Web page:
Dr Keo Tabane tells us about genomic profiling tests for breast cancer that are currently available in South Africa.
The ‘one-size-fits-all’ approach is no longer commonplace and oncologists now need to sub-classify breast cancer into different categories for prognostication, and treatment selection. This is to offer women tailor-made treatment for their individual cancers.
Genomic profiling tests available
There are various kinds of genomic profiling tests worldwide; two of which are available in South Africa: Oncotype DX and MammaPrint.
These can be performed on the breast cancer specimen to assess whether the patient stands to benefit from chemotherapy or not. In addition, these tests give an estimate of the risk of relapse – helping both the oncologist and the patient quantify risks and make appropriate, personalised treatment decisions.
It is important to note that these tests are only appropriate for early stage breast cancer i.e. cancer that has not spread beyond the breast and/or the armpit.
Former methods of treatment selection
Prior to these tests, oncologists used clinical and pathological risk factors to determine whether a patient needed chemotherapy or not, before or after surgery.
The indications for chemotherapy were tumour size of more than 2 cm; the presence of cancerous glands in the armpit; patients younger than 40 years; HER2-positive status or triple-negative breast cancer (a particularly aggressive type of breast cancer), amongst others.
New advances have now demonstrated that it is not the size of the cancer that matters, but the biology of the cancer. Furthermore, not all women whose cancers have spread to fewer than three glands in the armpit require chemotherapy.
These tests do not, however, assist the oncologist to select the correct chemotherapy. The only indicate is whether chemotherapy would be beneficial or not.
They are mainly performed on cancers that are oestrogen-receptor positive and HER2-negative, although MammaPrint can be performed on some oestrogen-receptor negative cancers, provided they are progesterone-receptor positive.
Most HER2-positive patients and triple-negative patients are mostly high-risk and require chemotherapy. With the addition of one year of Herceptin in the HER2-positive patient population.
This test is a 21-gene recurrence score that is performed on formalin-fixed tissue, following surgery of a breast tumour. The specimen is sent to the USA for testing and the turnaround time is approximately 10 working days.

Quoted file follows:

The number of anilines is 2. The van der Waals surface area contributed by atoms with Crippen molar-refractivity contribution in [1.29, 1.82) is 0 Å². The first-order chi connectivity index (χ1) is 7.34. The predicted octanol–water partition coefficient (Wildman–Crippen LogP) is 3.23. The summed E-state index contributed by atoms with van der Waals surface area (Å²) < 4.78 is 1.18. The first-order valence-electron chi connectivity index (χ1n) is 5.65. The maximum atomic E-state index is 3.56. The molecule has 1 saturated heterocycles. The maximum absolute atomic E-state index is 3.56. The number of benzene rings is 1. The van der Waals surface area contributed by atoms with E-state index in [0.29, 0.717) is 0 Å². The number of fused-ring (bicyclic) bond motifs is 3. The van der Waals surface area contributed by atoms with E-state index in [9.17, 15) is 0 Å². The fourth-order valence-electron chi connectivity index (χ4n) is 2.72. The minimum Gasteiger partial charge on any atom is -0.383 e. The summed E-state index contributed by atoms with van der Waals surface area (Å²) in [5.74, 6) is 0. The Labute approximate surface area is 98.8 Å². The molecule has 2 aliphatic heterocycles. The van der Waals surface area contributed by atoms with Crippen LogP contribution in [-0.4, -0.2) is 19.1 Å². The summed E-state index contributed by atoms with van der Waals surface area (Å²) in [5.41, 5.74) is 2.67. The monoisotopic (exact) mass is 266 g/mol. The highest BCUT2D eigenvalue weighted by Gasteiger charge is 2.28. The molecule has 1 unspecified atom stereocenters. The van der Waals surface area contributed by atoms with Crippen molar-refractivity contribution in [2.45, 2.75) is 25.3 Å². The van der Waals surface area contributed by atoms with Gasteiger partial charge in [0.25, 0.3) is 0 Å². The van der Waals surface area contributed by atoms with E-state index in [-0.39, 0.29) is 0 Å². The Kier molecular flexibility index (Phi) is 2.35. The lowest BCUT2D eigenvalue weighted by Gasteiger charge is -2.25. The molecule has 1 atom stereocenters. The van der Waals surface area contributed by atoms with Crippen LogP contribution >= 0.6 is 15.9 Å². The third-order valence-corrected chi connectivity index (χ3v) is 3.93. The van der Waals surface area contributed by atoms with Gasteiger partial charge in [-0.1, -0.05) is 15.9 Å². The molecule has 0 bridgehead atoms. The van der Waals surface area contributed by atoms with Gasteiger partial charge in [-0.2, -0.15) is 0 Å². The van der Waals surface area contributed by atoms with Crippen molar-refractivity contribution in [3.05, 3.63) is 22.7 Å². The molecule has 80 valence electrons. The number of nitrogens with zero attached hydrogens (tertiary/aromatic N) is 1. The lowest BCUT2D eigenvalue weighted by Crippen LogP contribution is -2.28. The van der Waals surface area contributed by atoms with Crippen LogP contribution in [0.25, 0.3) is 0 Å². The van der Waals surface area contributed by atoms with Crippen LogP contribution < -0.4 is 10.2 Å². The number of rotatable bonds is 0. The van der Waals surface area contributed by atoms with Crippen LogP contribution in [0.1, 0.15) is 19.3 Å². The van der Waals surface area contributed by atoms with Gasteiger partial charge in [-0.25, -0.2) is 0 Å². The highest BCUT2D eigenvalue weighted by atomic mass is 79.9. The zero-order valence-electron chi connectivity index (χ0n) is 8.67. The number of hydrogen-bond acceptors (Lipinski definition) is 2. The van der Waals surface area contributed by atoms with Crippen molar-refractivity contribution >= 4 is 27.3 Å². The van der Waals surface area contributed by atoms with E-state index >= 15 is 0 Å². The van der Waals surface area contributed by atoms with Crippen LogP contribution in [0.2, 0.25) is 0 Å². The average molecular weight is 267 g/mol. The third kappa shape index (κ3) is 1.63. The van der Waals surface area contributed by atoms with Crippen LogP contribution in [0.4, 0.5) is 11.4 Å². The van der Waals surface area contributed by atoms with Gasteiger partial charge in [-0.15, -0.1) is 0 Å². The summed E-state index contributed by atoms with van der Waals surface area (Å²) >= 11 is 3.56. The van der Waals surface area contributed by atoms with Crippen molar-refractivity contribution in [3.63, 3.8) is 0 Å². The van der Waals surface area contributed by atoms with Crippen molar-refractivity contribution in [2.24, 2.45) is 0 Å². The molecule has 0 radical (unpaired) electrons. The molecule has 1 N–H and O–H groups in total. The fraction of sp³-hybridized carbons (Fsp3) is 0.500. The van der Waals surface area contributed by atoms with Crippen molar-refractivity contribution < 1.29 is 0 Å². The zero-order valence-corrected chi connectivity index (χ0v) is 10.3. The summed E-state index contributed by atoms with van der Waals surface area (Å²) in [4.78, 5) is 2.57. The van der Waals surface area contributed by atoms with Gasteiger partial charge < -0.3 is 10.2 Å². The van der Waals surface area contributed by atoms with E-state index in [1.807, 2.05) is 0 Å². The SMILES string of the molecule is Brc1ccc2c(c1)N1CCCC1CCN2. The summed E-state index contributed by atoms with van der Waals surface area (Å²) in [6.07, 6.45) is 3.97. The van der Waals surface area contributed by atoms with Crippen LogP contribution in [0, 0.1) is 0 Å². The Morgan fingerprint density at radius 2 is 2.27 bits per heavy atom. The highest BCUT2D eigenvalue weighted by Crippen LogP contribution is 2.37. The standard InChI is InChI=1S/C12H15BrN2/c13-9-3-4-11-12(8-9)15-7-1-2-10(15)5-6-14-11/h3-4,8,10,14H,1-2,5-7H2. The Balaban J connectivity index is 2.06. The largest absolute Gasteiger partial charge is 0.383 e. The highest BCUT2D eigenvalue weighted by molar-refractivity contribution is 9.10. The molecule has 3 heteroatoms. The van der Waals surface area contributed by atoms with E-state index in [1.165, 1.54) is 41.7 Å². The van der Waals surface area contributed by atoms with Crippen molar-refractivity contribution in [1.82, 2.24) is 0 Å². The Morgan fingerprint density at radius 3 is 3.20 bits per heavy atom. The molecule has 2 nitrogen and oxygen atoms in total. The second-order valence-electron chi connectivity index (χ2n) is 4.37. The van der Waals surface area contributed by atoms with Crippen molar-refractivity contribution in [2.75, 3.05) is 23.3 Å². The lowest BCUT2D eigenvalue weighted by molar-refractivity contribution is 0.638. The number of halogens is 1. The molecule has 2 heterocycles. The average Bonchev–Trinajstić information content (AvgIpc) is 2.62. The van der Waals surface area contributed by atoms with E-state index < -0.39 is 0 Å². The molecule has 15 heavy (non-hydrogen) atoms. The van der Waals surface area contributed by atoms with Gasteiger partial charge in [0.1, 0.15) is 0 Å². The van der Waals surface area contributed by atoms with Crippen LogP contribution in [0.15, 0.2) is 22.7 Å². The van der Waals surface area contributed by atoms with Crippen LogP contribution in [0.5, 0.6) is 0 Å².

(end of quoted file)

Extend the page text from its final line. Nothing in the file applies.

It assesses 21 genes on the cancer specimen, and assigns a score that relates to risk. The results are reported as low-risk, intermediate-risk and high-risk.
Clinical trials have shown that low-risk patients do not benefit from chemotherapy, and should proceed to treatment with hormonal blockade. High-risk patients have a high risk of cancer recurrence and must be treated with chemotherapy, followed by hormonal blockade.
The challenge with Oncotype DX is that clinicians are not sure how to manage the intermediate-risk group. Clinical trials are ongoing, looking at this group.
Currently, the decision for this group would therefore need to be a shared decision between the oncologist and the patient, using traditional clinical and pathological factors as a guide.
Clinical trials have shown that the Oncotype DX test is able to alter the physician’s decision in approximately 30% of patients. We, at the Sandton Oncology Centre, part of the Morningside Breast Care Unit, presented our Oncotype DX results at a local oncology conference. We found that the physician’s decision was altered in 23% of cases, in line with international data. We are due to present our updated results locally in August this year.
This test is a 70-gene score and is sent to the Netherlands for testing. The turnaround time is around two weeks.
This is reported as either low-risk or high-risk. Unlike Oncotype DX, selected patients with oestrogen-receptor negative breast cancer can still benefit from this test, although they would be in the minority.
A recent study, the MINDACT study, showed that using this test could spare 46% of women, who are perceived by their oncologists to be at high recurrence risk by traditional factors, from unnecessary chemotherapy.
This test can also be used prior to surgery, where chemotherapy is being considered preoperatively, to classify the cancer into low-risk Luminal A, high-risk Luminal B, Basal-like and HER2 enriched. Thus, predicting whether a patient would respond to upfront chemotherapy or not. This is called the blueprint and is reported as part of the MammaPrint test result.
Which test to choose
Neither of these tests have been compared head to head. Therefore, either would be appropriate for use in patients with early stage breast cancer.
Most medical aids do fund these tests. The cost is approximately R30 000. Although the tests are expensive, this needs to be weighed against the physical and emotional costs of potentially unnecessary, toxic chemotherapy.
MEET OUR EXPERT – Dr Keo Tabane
Dr Keo Tabane is a medical oncologist at the Sandton Oncology Centre. She has a special interest in breast cancer care, and is an investigator is several international collaborative clinical trials through the Sandton Oncology Research Group. She is part of the executive committee of the South African Society of Medical Oncology (SASMO), as well as on the executive committee of the Breast Cancer Interest Group of South Africa (BIGOSA).